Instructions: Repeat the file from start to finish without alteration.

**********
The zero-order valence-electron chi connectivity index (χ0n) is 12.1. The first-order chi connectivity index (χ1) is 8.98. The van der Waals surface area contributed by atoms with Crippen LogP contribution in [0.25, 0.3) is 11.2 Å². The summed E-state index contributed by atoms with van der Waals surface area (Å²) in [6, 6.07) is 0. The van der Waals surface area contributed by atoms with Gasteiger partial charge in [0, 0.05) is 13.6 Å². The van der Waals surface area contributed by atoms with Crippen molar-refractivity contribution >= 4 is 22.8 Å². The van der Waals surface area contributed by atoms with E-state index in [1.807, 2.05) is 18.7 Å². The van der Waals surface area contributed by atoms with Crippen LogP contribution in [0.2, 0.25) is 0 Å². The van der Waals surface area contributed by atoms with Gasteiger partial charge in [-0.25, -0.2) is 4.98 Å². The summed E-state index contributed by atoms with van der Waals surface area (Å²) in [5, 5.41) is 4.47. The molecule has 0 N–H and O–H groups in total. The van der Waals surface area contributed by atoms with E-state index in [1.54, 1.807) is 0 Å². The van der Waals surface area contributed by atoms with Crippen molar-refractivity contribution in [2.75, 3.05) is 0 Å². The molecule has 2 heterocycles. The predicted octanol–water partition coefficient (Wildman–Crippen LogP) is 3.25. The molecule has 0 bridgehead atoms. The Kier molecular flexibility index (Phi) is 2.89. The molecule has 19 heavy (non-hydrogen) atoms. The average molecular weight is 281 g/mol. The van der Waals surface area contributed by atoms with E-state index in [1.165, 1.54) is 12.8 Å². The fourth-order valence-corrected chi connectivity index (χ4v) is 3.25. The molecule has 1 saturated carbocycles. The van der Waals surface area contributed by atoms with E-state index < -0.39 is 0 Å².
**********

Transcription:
The zero-order valence-electron chi connectivity index (χ0n) is 12.1. The first-order chi connectivity index (χ1) is 8.98. The van der Waals surface area contributed by atoms with Crippen LogP contribution in [0.25, 0.3) is 11.2 Å². The summed E-state index contributed by atoms with van der Waals surface area (Å²) in [6, 6.07) is 0. The van der Waals surface area contributed by atoms with Gasteiger partial charge in [0, 0.05) is 13.6 Å². The van der Waals surface area contributed by atoms with Crippen molar-refractivity contribution >= 4 is 22.8 Å². The van der Waals surface area contributed by atoms with E-state index in [1.807, 2.05) is 18.7 Å². The van der Waals surface area contributed by atoms with Crippen LogP contribution in [0.2, 0.25) is 0 Å². The van der Waals surface area contributed by atoms with Gasteiger partial charge in [-0.25, -0.2) is 4.98 Å². The summed E-state index contributed by atoms with van der Waals surface area (Å²) in [5, 5.41) is 4.47. The molecule has 0 N–H and O–H groups in total. The van der Waals surface area contributed by atoms with E-state index in [1.54, 1.807) is 0 Å². The van der Waals surface area contributed by atoms with Crippen molar-refractivity contribution in [2.75, 3.05) is 0 Å². The molecule has 2 heterocycles. The predicted octanol–water partition coefficient (Wildman–Crippen LogP) is 3.25. The molecule has 0 bridgehead atoms. The Kier molecular flexibility index (Phi) is 2.89. The molecule has 19 heavy (non-hydrogen) atoms. The average molecular weight is 281 g/mol. The van der Waals surface area contributed by atoms with E-state index in [1.165, 1.54) is 12.8 Å². The fourth-order valence-corrected chi connectivity index (χ4v) is 3.25. The molecule has 1 saturated carbocycles. The van der Waals surface area contributed by atoms with E-state index < -0.39 is 0 Å².